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That's what iFixit said, but looking at the photos, I see what appears to be that port on the other side of the motherboard - near the lower-right edge of the right-side fan assembly. ...
Can you be more specific about the exact location? I examined the enlarged pictures of the motherboard. The single socket on the underside shows a connector in Step 8. Since it's the only connector aimed towards the display I assume that's what it's for. Unless I missed something Step 8 also shows that every socket on the top side has a corresponding cable.
 


DFG

YouTuber Dave Lee looks at thermal throttling in the new MacBook Pro 15" with the highest processor option (i9). And it's bad. Waay bad. Forget about "Pro" workloads. If confirmed, it is disappointing that Apple just put a more powerful processor in without upgrading the cooling.

To be sure, the Dell XPS 15 suffers from the same illness, though probably to a lesser extent.

I would like for Dave to be more quantitative in his measurements of thermal throttling, and to compare the i7 and i9 processors, as well as the same options in the XPS15.
 



Ric Ford

MacInTouch
Much more about Apple's T2 processor, introduced in the iMac Pro and now in the 2018 MacBook Pro:
Duo Labs said:
Apple iMac Pro and Secure Storage
With the introduction of the iMac Pro by Apple in late December 2017, a number of brand-new features premiered on the macOS platform. While Apple had already introduced a dedicated security coprocessor with the inclusion of the T1 processor in the late 2016 MacBook Pro with Touch Bar, it served only a few specific tasks like driving the Touch Bar display and touch screen, reading fingerprints from the Touch ID sensor and storing fingerprint data in the T1’s Secure Enclave Processor or SEP.

In keeping with its limited system architecture role, the T1 Application Processor or AP was based on a 32-bit ARMv7 processor similar to the S1 AP used in the Apple Watch. Its dedicated watchOS-based OS is named BridgeOS, while the hardware identifier is iBridge.

The announcement of the iMac Pro made reference to the presence of another security processor but also mentioned a number of changes to system security. Touch ID would not be present and, while rumored to be an option, Face ID was also not present. Instead of focusing on mobile-friendly security features like touch or facial recognition, Apple instead used the next-generation T2 coprocessor to implement an overhauled boot security system, which it named Secure Boot.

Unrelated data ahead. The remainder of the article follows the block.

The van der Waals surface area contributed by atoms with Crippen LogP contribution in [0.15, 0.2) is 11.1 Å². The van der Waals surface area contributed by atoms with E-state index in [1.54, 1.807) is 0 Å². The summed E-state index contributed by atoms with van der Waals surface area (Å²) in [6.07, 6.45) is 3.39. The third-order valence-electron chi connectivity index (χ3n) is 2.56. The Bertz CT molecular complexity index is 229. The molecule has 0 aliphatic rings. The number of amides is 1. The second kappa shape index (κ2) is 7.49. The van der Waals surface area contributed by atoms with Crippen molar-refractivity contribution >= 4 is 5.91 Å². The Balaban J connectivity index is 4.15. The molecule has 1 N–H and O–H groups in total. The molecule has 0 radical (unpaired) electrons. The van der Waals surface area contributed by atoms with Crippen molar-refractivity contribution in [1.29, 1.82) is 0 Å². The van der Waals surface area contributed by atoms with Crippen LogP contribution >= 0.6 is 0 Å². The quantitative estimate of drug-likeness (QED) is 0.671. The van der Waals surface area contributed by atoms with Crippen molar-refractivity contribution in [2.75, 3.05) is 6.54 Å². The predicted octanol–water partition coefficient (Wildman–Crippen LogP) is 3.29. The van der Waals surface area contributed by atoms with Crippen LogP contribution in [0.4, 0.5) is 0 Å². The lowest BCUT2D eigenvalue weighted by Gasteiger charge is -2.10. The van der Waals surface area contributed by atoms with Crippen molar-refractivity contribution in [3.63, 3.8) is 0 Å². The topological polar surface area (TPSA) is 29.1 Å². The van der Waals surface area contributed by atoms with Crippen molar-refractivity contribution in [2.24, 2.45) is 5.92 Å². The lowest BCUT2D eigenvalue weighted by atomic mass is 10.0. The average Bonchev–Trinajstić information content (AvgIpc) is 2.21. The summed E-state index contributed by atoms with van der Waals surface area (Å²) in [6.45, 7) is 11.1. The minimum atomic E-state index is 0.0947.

Due to the increased reliance on a security coprocessor, Apple decided to give the T2 coprocessor a significant performance bump by basing it on the same AP core as the one found in the Apple A10 processor, a 64-bit ARMv8 processor also found in the iPhone 7 and 7 Plus. The T2 coprocessor is not exactly the same as the A10 processor since it incorporates only one of the T801x cores that make up the A10 package, but is a significant step up in capabilities from the earlier T1 AP. Apple gave the AP the model number T8012, references to which can be found throughout BridgeOS. A separate Secure Enclave Processor or SEP is also found in the T2, similar to that in the T1.

Given all of these changes, we wanted to explore how the T2 coprocessor was being used by Apple and how it currently fits into the larger system security model, as well as how this may evolve in the future. What follows is the first part of this exploration where we describe how the T2 coprocessor is used to implement Secure Boot on the iMac Pro, as well as comparing and contrasting this Secure Boot approach to those that have been present in Apple’s iDevices for a number of years.
 


(1) You should always have an active backup strategy; any drive can fail.
(2) By definition, any robust encryption should be resistant to recovery, right?
1: Yes, of course.

2: Agreed, but hardware encryption that ties the flash chips to a certain controller changes recovery from "annoying" to "nearly impossible". If you are using FileVault (or some other similar system) without encryption that keys the flash to the controller, then you can (theoretically) connect the flash to a new controller, provide your FileVault credentials and get access. As long as the chips aren't soldered to the controller's board, the process shouldn't be all that difficult. By tying it to a specific controller chip, that approach no longer works.

This difference is most important for something like an iMac Pro, where the flash chips are on separate modules that can be removed and replaced.